Later, when his dad comes in to check on him and finds him still awake, Nicholas decides to come clean. “I lost my dinosaur. He’s the brave one. Not me.”

The dad doesn’t hesitate. He doesn’t ask loaded questions, doesn’t brush away Nicholas’ feelings by telling him to “man up” and assuring him no silly dinosaur has the power to make someone brave. He simply says, “Let’s go find him, then.” In the middle of the night, the two drive across town and search the “spongy grass” by flashlight until they find what they’re looking for. And when they get home, Dad even helps Nicholas give the dinosaur a bath before sliding him gently under the pillow.

To be sure, Nicholas falls asleep comforted by the return of his beloved dinosaur. And yet, we as readers come away with the impression that, for Nicholas, an even greater reassurance lies in the strengthened bond with his father. By inviting his father into his emotional life, by letting him glimpse the vulnerability beneath the “strong,” Nicholas has perhaps shown more courage than ever before.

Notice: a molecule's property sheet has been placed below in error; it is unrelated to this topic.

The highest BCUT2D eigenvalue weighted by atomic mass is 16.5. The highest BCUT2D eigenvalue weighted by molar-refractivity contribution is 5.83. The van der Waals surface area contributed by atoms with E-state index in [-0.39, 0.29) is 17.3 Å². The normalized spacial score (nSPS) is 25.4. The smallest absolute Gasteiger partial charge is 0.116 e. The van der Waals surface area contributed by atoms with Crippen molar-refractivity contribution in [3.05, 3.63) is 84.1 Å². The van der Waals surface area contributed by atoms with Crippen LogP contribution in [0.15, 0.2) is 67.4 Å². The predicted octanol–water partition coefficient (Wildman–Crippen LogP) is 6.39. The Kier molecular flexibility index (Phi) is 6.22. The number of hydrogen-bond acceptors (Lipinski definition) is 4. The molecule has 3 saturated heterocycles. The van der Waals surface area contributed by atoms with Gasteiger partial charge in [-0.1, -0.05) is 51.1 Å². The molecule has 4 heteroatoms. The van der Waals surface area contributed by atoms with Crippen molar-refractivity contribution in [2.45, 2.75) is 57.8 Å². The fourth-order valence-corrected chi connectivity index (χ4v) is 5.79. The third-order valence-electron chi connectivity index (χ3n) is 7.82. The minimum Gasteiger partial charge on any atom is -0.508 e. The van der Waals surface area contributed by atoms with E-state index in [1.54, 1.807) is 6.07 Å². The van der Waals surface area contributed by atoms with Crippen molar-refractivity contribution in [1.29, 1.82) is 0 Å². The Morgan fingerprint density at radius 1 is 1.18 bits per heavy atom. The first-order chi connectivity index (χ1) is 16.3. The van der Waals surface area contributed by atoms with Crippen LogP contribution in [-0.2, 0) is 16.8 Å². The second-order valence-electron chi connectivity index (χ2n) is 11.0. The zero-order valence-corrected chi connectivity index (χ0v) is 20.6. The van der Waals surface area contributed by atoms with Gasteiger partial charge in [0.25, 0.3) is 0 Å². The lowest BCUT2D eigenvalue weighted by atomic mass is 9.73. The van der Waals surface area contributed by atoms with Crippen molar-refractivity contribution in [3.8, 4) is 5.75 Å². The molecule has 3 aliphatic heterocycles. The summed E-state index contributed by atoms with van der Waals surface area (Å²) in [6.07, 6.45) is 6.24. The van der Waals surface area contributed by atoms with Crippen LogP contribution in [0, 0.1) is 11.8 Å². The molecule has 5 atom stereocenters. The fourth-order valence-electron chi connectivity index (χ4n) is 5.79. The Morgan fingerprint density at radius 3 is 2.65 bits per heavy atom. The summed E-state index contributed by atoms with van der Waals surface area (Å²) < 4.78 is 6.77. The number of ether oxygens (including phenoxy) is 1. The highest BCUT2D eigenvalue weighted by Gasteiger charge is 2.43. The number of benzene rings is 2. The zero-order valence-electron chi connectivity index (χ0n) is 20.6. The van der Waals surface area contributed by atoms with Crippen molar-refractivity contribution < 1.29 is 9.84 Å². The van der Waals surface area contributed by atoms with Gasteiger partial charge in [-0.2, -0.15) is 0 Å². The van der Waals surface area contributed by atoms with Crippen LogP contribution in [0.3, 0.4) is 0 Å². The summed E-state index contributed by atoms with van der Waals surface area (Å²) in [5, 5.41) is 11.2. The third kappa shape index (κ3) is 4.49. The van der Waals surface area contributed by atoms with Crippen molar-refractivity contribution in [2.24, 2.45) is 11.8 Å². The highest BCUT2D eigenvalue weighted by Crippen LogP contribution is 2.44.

As I tucked my own son into bed on the night of The Great Watch Rescue, he gave me one of the longest, tightest hugs in recent memory. “Thank you, Mommy, for taking me back to the park tonight.” I like to think that what he was really saying was, Thank you for seeing me.

Parenting wins are rare, at least in our house. So I’ll take it. I went to bed feeling lighter and happier than I had in a long time. And I also wondered if, without realizing it, I had been influenced back in August when I first read Dad and the Dinosaur, that I had carried a little bit of the dad with me all this time.

I like to think books come into our lives for a reason.

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Review copy provided by Putnam, an imprint of Penguin Young Readers Group. All opinions are my own. Amazon.com affiliate links support my book-buying habit and contribute to my being able to share more great books with you–although I prefer that we all shop local when we can!